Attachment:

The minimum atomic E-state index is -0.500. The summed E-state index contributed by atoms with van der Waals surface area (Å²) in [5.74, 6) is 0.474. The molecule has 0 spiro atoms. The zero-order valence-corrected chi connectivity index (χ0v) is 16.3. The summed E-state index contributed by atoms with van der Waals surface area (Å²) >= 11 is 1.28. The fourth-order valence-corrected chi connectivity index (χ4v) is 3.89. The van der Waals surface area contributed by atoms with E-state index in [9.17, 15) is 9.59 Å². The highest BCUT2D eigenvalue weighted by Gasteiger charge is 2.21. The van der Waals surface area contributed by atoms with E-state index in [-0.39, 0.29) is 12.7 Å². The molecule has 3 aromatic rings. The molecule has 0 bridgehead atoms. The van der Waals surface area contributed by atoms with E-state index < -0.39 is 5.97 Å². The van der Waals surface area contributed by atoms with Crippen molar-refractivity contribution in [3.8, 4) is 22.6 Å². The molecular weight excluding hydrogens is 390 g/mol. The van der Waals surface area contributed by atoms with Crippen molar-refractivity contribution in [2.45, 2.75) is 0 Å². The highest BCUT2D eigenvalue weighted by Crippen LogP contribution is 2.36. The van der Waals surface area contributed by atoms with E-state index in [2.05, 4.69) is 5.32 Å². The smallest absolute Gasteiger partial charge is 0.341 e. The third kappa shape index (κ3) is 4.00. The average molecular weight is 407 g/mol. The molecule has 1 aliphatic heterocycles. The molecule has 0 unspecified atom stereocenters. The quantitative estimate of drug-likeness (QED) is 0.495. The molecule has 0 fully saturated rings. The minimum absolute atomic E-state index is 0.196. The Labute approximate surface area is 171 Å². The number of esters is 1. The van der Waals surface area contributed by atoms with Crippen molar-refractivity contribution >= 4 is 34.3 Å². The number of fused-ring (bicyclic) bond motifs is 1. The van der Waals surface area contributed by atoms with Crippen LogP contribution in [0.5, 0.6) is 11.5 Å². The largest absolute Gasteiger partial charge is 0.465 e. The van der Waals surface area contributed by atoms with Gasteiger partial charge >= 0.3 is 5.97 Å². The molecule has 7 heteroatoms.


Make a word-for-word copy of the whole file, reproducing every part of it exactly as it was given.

The minimum atomic E-state index is -0.500. The summed E-state index contributed by atoms with van der Waals surface area (Å²) in [5.74, 6) is 0.474. The molecule has 0 spiro atoms. The zero-order valence-corrected chi connectivity index (χ0v) is 16.3. The summed E-state index contributed by atoms with van der Waals surface area (Å²) >= 11 is 1.28. The fourth-order valence-corrected chi connectivity index (χ4v) is 3.89. The van der Waals surface area contributed by atoms with E-state index in [9.17, 15) is 9.59 Å². The highest BCUT2D eigenvalue weighted by Gasteiger charge is 2.21. The van der Waals surface area contributed by atoms with E-state index in [-0.39, 0.29) is 12.7 Å². The molecule has 3 aromatic rings. The molecule has 0 bridgehead atoms. The van der Waals surface area contributed by atoms with E-state index < -0.39 is 5.97 Å². The van der Waals surface area contributed by atoms with Crippen molar-refractivity contribution in [3.8, 4) is 22.6 Å². The molecular weight excluding hydrogens is 390 g/mol. The van der Waals surface area contributed by atoms with Crippen molar-refractivity contribution in [2.45, 2.75) is 0 Å². The highest BCUT2D eigenvalue weighted by Crippen LogP contribution is 2.36. The van der Waals surface area contributed by atoms with E-state index in [2.05, 4.69) is 5.32 Å². The smallest absolute Gasteiger partial charge is 0.341 e. The third kappa shape index (κ3) is 4.00. The average molecular weight is 407 g/mol. The molecule has 1 aliphatic heterocycles. The molecule has 0 unspecified atom stereocenters. The quantitative estimate of drug-likeness (QED) is 0.495. The molecule has 0 fully saturated rings. The minimum absolute atomic E-state index is 0.196. The Labute approximate surface area is 171 Å². The number of esters is 1. The van der Waals surface area contributed by atoms with Crippen molar-refractivity contribution >= 4 is 34.3 Å². The number of fused-ring (bicyclic) bond motifs is 1. The van der Waals surface area contributed by atoms with Crippen LogP contribution in [0.5, 0.6) is 11.5 Å². The largest absolute Gasteiger partial charge is 0.465 e. The van der Waals surface area contributed by atoms with Gasteiger partial charge >= 0.3 is 5.97 Å². The molecule has 7 heteroatoms.